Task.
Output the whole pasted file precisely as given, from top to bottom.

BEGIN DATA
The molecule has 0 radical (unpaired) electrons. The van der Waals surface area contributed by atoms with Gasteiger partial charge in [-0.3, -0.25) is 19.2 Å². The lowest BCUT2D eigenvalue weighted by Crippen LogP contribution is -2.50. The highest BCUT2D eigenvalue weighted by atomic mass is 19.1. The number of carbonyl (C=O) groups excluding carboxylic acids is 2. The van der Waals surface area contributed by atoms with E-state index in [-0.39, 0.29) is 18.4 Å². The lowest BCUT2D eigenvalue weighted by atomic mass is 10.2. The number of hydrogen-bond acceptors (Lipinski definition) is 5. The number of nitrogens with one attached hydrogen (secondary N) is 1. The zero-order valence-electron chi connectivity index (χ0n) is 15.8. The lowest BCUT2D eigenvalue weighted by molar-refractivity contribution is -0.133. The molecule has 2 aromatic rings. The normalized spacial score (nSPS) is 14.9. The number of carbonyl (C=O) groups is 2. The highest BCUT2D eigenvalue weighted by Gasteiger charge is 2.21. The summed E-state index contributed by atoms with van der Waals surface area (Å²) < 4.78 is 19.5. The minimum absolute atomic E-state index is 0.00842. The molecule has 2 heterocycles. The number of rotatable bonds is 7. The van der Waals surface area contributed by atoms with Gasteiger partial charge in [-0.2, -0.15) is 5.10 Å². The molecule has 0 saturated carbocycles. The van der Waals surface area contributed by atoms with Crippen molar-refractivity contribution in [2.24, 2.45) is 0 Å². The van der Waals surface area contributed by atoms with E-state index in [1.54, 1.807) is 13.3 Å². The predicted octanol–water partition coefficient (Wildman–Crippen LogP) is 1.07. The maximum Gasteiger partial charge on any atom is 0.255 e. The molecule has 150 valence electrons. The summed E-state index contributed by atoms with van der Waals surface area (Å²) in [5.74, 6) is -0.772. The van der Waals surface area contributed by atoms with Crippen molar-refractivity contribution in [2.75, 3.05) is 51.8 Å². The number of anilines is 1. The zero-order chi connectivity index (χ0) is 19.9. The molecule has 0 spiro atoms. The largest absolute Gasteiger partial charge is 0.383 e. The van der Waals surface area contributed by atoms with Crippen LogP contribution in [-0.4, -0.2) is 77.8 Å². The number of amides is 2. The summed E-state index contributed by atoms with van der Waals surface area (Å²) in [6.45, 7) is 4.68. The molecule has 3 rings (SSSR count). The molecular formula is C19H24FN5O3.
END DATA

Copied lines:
The molecule has 0 radical (unpaired) electrons. The van der Waals surface area contributed by atoms with Gasteiger partial charge in [-0.3, -0.25) is 19.2 Å². The lowest BCUT2D eigenvalue weighted by Crippen LogP contribution is -2.50. The highest BCUT2D eigenvalue weighted by atomic mass is 19.1. The number of carbonyl (C=O) groups excluding carboxylic acids is 2. The van der Waals surface area contributed by atoms with E-state index in [-0.39, 0.29) is 18.4 Å². The lowest BCUT2D eigenvalue weighted by atomic mass is 10.2. The number of hydrogen-bond acceptors (Lipinski definition) is 5. The number of nitrogens with one attached hydrogen (secondary N) is 1. The zero-order valence-electron chi connectivity index (χ0n) is 15.8. The lowest BCUT2D eigenvalue weighted by molar-refractivity contribution is -0.133. The molecule has 2 aromatic rings. The normalized spacial score (nSPS) is 14.9. The number of carbonyl (C=O) groups is 2. The highest BCUT2D eigenvalue weighted by Gasteiger charge is 2.21. The summed E-state index contributed by atoms with van der Waals surface area (Å²) < 4.78 is 19.5. The minimum absolute atomic E-state index is 0.00842. The molecule has 2 heterocycles. The number of rotatable bonds is 7. The van der Waals surface area contributed by atoms with Gasteiger partial charge in [-0.2, -0.15) is 5.10 Å². The molecule has 0 saturated carbocycles. The van der Waals surface area contributed by atoms with Crippen molar-refractivity contribution in [2.24, 2.45) is 0 Å². The van der Waals surface area contributed by atoms with E-state index in [1.54, 1.807) is 13.3 Å². The predicted octanol–water partition coefficient (Wildman–Crippen LogP) is 1.07. The maximum Gasteiger partial charge on any atom is 0.255 e. The molecule has 150 valence electrons. The summed E-state index contributed by atoms with van der Waals surface area (Å²) in [5.74, 6) is -0.772. The van der Waals surface area contributed by atoms with Crippen molar-refractivity contribution in [2.75, 3.05) is 51.8 Å². The number of anilines is 1. The zero-order chi connectivity index (χ0) is 19.9. The molecule has 0 spiro atoms. The largest absolute Gasteiger partial charge is 0.383 e. The van der Waals surface area contributed by atoms with Crippen LogP contribution in [-0.4, -0.2) is 77.8 Å². The number of amides is 2. The summed E-state index contributed by atoms with van der Waals surface area (Å²) in [6.45, 7) is 4.68. The molecule has 3 rings (SSSR count). The molecular formula is C19H24FN5O3.